Why attending inspiring events like TEDx is good for your career

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By: Kirsten Kippen | 4.20.17

Last Saturday, instead of my typical lazy weekend routine of scrambled eggs and library storytime with my baby, I headed downtown. I spent the day attending TEDx Portland with fellow Idealist Consulting colleague Jacqueline Fassett.

What could possibly make a dark auditorium seem more attractive than spending time with family after a long week? It’s simple: I have always wanted to attend a TED event. TED (Technology, Design, Education) Talks are infamous for launching careers, creating viral ideas (their slogan is after all “Ideas worth spreading”), and inspiring new approaches to old problems.

On a local level, TEDx Portland has a rich history of spreading ideas, sharing knowledge and building community in Portland. Two years ago, while looking for new direction for our Engagement Party at Dreamforce we brought in TEDx Portland alumni Cody Goldberg to reenact his TED talk about Play, which infused our party with new energy.

I was looking for inspiration again this year as it’s been a long, rough winter. I wanted to get inspired by my community, to feel like a part of something positive. I wanted to hear speakers like Emma McIlroy who has created a tribe of fans around her “Wild Feminist” shirts.

Beyond the personal benefits, I am a firm believer that attending events, like TEDx, is good for your career. Hopefully, your company feels the same and offers a way to cover the tab for the event. Regardless, here are three reasons why attending events like this is great for your career.

If your heart sings, you’ll do better work

Prior to TEDx, Idealist Consulting had a 2-day company retreat where one session was dedicated to unlocking your momentum. The top advice? Figure out what makes your heart sing, then prioritize that as much as possible.

For me, one of the things that makes my heart sing is hearing personal stories of people who are working on tough problems in innovative ways. For that reason, it was enormously energizing to go to an event like this.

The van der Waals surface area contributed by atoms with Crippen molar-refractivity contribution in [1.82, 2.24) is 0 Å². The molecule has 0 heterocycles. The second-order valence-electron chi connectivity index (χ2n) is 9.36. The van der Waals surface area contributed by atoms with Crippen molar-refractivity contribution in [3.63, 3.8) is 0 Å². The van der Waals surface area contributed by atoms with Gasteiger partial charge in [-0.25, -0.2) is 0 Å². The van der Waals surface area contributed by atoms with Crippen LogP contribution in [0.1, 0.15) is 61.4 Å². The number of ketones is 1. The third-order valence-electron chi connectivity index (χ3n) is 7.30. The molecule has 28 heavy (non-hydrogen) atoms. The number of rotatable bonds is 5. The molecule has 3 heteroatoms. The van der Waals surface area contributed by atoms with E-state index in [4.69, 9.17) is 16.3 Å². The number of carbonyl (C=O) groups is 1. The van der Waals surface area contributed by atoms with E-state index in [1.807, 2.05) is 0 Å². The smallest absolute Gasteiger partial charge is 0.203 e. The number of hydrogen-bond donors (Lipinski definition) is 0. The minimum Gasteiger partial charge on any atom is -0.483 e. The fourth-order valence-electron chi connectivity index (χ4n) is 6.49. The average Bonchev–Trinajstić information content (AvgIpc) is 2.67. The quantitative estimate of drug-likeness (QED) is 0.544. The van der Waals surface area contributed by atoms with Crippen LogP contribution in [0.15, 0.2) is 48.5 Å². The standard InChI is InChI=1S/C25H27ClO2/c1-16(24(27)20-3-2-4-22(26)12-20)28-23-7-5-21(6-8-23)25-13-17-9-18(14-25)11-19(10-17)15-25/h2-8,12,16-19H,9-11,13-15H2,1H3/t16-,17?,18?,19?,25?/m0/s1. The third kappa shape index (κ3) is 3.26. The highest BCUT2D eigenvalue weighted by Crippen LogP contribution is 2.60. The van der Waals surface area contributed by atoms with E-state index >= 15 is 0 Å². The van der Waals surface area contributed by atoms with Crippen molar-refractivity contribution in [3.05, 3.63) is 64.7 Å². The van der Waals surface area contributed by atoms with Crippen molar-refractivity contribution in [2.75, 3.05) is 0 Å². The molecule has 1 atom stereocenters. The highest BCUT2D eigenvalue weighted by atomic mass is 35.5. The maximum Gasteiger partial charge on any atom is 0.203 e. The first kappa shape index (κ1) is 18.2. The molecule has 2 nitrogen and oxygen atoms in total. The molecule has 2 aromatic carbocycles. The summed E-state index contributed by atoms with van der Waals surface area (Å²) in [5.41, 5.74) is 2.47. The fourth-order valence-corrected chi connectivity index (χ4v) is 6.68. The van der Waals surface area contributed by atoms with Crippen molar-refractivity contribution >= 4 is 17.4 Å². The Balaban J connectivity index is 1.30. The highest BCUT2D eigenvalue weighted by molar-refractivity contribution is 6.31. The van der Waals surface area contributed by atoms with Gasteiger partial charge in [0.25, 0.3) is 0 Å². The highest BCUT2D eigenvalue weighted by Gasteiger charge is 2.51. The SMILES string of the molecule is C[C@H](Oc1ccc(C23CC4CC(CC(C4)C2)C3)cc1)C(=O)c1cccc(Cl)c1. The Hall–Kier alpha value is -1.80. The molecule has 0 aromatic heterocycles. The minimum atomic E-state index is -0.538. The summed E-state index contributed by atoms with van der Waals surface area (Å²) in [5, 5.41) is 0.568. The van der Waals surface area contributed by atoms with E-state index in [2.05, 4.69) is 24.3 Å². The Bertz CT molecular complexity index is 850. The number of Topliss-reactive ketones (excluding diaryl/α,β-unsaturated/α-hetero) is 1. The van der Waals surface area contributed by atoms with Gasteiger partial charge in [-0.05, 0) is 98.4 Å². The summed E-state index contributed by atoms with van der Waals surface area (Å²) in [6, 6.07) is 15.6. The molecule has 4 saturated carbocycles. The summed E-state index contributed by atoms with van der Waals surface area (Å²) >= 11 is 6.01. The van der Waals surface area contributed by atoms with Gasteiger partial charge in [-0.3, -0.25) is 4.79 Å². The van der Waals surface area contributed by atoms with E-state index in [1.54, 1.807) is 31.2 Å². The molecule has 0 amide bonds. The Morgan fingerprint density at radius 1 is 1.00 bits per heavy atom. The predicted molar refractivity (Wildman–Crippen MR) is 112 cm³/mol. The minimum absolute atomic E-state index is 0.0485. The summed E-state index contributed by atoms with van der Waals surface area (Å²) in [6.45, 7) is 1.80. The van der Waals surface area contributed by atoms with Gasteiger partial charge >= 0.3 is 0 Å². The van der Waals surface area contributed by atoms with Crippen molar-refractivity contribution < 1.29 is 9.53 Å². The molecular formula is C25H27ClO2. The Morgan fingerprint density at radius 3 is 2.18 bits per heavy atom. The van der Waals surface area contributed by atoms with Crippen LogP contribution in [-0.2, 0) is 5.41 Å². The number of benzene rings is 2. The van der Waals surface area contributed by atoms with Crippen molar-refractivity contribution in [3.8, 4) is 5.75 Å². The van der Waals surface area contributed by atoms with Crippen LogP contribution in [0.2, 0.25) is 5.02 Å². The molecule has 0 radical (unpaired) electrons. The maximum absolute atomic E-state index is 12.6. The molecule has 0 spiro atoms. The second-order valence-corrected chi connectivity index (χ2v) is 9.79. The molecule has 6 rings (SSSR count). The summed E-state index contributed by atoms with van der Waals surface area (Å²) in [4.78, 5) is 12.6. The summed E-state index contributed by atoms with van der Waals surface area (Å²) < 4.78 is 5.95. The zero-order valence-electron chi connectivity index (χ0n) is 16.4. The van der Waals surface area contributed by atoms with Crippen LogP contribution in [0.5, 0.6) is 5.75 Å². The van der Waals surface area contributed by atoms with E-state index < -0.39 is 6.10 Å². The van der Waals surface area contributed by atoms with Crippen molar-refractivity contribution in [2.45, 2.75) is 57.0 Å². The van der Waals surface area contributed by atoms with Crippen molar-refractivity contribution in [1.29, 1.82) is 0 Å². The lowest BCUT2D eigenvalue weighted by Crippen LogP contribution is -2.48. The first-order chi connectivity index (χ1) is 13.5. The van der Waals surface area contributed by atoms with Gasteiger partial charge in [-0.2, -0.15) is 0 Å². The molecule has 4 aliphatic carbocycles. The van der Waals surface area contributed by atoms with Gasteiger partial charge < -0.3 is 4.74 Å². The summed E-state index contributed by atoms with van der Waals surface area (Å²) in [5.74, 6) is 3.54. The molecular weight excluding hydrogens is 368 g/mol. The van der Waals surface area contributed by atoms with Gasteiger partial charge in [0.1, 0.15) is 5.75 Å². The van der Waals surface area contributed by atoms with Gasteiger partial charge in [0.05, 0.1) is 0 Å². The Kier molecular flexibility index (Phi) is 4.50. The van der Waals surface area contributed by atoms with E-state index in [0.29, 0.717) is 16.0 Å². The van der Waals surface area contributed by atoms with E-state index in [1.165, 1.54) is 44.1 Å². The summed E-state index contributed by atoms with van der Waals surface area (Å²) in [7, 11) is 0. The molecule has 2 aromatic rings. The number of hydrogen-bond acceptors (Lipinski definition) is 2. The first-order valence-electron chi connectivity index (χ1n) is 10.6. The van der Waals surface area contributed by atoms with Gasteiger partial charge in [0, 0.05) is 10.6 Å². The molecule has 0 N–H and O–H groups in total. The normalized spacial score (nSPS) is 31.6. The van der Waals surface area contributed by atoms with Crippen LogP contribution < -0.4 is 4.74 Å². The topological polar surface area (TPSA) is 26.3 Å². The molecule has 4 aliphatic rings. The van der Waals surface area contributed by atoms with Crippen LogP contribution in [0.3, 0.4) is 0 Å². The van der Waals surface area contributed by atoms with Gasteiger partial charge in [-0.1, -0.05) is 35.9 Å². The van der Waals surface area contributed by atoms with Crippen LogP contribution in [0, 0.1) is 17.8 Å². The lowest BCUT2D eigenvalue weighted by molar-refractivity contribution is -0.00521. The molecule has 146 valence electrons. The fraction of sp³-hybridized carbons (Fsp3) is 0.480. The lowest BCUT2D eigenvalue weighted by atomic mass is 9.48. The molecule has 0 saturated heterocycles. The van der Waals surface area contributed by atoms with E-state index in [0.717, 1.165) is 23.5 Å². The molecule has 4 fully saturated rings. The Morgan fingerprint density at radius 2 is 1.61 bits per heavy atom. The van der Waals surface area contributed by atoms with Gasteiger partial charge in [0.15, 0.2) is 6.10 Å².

Creativity needs a jumpstart sometimes

Just as you may get struck by inspiration going for a walk or while cooking dinner, putting yourself into a new environment like an inspiring conference can shift your brain just enough to unlock new thinking.

One of the most interesting, creatively-inspiring talks of TEDx Portland for me was the talk of the founder of ZoomCare, Dave Sanders. He shared this simple formula for remaking our world:

Bring people together;

Reduce friction;

Put you in control.

This formula is what has allowed companies, like Lyft and Amazon, to disrupt old industries and it’s what is driving ZoomCare to disrupt healthcare. But I was struck by how this formula could also be applied to my work with Salesforce or marketing automation. These three things are at the core of the work we do every day with clients.

 

It will make you feel connected

The final reason is simple; it can be hard sometimes today to feel that physical comfort of being supported by a large group of people who believe in similar ideals. Being in the room at TEDx Portland, I had a distinct feeling that the Rose City is setting a standard for how to do smart, family-minded, socially-conscious business today.

“Your success will be measured by your helping others achieve prosperity.” - Ben Dehen-Artaiz

 

You don’t have to have a TEDx in your city to get energized by a community bigger than yourself. But I do believe you have to make space to do this in person, and not just digitally.

So here is my challenge to you: find a MeetUp group, a university lecture, or gather together a happy hour dedicated to a topic that inspires you. Put down your device and feel the energy of people who have dealt with problems in innovative ways. I guarantee it will be time well-spent and will bring a new perspective to your 9-5 work.

Want to get inspired right now? Here’s one of my favorite all-time TED talks called “The way we think about charity is dead wrong” by Dan Pallotta.

 

Watch the TED Talk

 

 

 

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